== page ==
9 Tips To Find Good Legal Help

There have been plenty of new developments and updates in immigration policy, especially around DACA and it’s hard to keep up. It can all seem overwhelming and confusing so you think about getting help. UWD is always recommending you talk to a trusted lawyer before making any moves but we know sometimes just the idea of looking up immigration lawyers and legal representatives can be overwhelming and confusing, and unfortunately we know way too many stories of folks who have been scammed by sketchy lawyers and notarios. 

We want to acknowledge that having legal representation is a privilege and can be unaffordable. Some of us cannot find pro-bono representation and cannot afford a lawyer. We want to assure you notarios are a completely legitimate and more affordable option! This document is only meant as a resource to help you discern between a legitimate lawyer or notario and one that might want to take advantage of you and your situation because having inaccurate legal advice can have a long term impact in your adjustment process and status.

Fear not! UWD is here to help! Here are some steps you can take to make sure your legal representation is legit. 

  1. UWD has long worked hard to make sure you have all the information you need to make the best decision for yourself! Here are some other resources for when you’re applying for DACA.
  2. Find someone: First, you can look for someone in our directory! Everyone on here is a trusted partner:
    • Another trusted partner that keeps their own directory is the American Immigration Lawyer Association (AILA):
  3. Check their license / accreditation: If they are a lawyer, ask in what state they are barred ( i.e. licensed to practice). Attorneys licensed to practice in any state can give immigration legal advice even if you or they don’t live in that state. But you should make sure that the attorney is located where you live so they can accompany you to any immigration interviews or hearings if necessary. Check if your lawyer is licensed to practice law by using this list of lawyer licensing databases for all states at:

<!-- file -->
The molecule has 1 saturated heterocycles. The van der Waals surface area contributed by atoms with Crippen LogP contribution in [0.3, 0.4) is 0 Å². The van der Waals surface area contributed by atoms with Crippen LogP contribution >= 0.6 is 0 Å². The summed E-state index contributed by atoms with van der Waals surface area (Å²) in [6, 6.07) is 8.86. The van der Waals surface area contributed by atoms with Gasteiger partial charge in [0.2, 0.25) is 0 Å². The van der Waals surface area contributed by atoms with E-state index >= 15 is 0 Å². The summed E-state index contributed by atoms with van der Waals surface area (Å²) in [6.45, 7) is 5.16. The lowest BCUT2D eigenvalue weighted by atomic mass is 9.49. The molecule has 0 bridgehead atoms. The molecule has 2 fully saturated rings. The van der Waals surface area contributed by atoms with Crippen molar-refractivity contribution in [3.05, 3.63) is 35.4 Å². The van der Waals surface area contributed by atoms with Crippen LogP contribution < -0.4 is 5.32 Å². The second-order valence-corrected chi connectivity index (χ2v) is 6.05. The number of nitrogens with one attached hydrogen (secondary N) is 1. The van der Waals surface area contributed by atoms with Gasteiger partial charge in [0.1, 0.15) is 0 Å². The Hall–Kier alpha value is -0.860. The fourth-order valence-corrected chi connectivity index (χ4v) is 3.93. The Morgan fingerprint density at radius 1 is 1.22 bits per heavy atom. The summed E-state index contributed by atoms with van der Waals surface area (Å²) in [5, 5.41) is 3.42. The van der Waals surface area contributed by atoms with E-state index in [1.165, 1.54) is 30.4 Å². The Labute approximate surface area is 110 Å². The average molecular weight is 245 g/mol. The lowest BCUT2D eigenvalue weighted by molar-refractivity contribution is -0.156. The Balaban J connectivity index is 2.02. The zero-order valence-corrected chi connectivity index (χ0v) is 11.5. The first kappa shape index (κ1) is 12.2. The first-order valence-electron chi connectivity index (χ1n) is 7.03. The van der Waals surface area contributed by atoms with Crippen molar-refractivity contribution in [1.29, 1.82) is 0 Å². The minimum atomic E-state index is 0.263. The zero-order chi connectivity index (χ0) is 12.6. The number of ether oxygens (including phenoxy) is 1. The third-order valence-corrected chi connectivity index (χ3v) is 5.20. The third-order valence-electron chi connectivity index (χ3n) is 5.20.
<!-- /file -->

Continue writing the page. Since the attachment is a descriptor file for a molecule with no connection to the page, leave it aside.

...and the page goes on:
4. Check if they have been disciplined: Check if your immigration lawyer or BIA accredited representative has been disciplined at: If they have been disciplined, find out why.
  5. Make sure they can help you: In any instance, once you find someone, you should always ask more questions. The law in general is big and complicated, immigration law is exponentially more complex and there have been many updates on DACA processes. You need to find someone who specializes in the area of expertise that will help you.
    • Many attorneys do not know immigration law and many immigration attorneys do not know deportation defense very well. Deportation specialists may be the best lawyers for your case, especially if you had a deportation case or are now facing deportation. If the lawyer does real estate, family, business and immigration law, they may not be a deportation specialist. Here are some good questions to ask:
      • How long have they been practicing? 
      • Are they familiar with DACA? 
      • How much experience do they have working with clients in a situation similar to yours? How many cases like yours have they handled?
        • Have they helped anyone apply for an initial DACA application in the last few months? Was the application successful?
      • Ask how much the charge will be and if they have a low bono rate. It is okay to shop around until you find someone you like who has experience with their issue!
      • Beware of lawyers who make promises in your case that others don’t. Many notarios will overpromise and say they know things others don’t, don’t fall for it!
  6. Stay informed about your case and do not just rely on the attorney or BIA accredited representative. Call them periodically to check in.
    • Make sure the lawyer or BIA accredited representative looks at your documents
      (e.g. your Notice to Appear (NTA)) before giving you advice.
    • Keep the full name and contact information of EVERY lawyer and BIA accredited representative that has ever represented you.
  7. Get it in writing: Get a written contract before you give the lawyer money to work on your immigration case. Ask for a “retainer agreement.” Read it carefully. Make sure you understand it. Make sure it contains the same promises your lawyer is making orally.
    • If you have an old order of deportation and are trying to apply for lawful permanent residence (i.e. a “green card,” or LPR status), get written information from your lawyer explaining how they plan to keep you from being deported.
      • If your attorney or BIA accredited representative ever refuses to give information they promise you in writing, send them a certified letter outlining the promises they made to you and asking for written clarification on those promises.
  8. Keep copies: Make sure you get a copy of everything your lawyer or BIA accredited representative files. Keep your copies in a safe place.
  9. If necessary, file a complaint: Make a complaint with the Attorney Grievance Committee immediately if you feel your lawyer wronged you.

More info:

What is a BIA Accredited Representative?

A BIA Accredited Representative is a non-lawyer with permission from the Board of Immigration Appeals (BIA) to represent individuals applying for immigration benefits. The non-lawyer must be working for an organization formally recognized by the BIA.

What does it mean to be partially versus fully accredited by the BIA?

Some BIA accredited representatives are partially accredited, which means they can represent individuals before U.S. Citizenship and Immigration Services (USCIS) only. Fully accredited BIA representatives can represent individuals before USCIS, immigration courts, and the BIA.

Report Notario fraud at:

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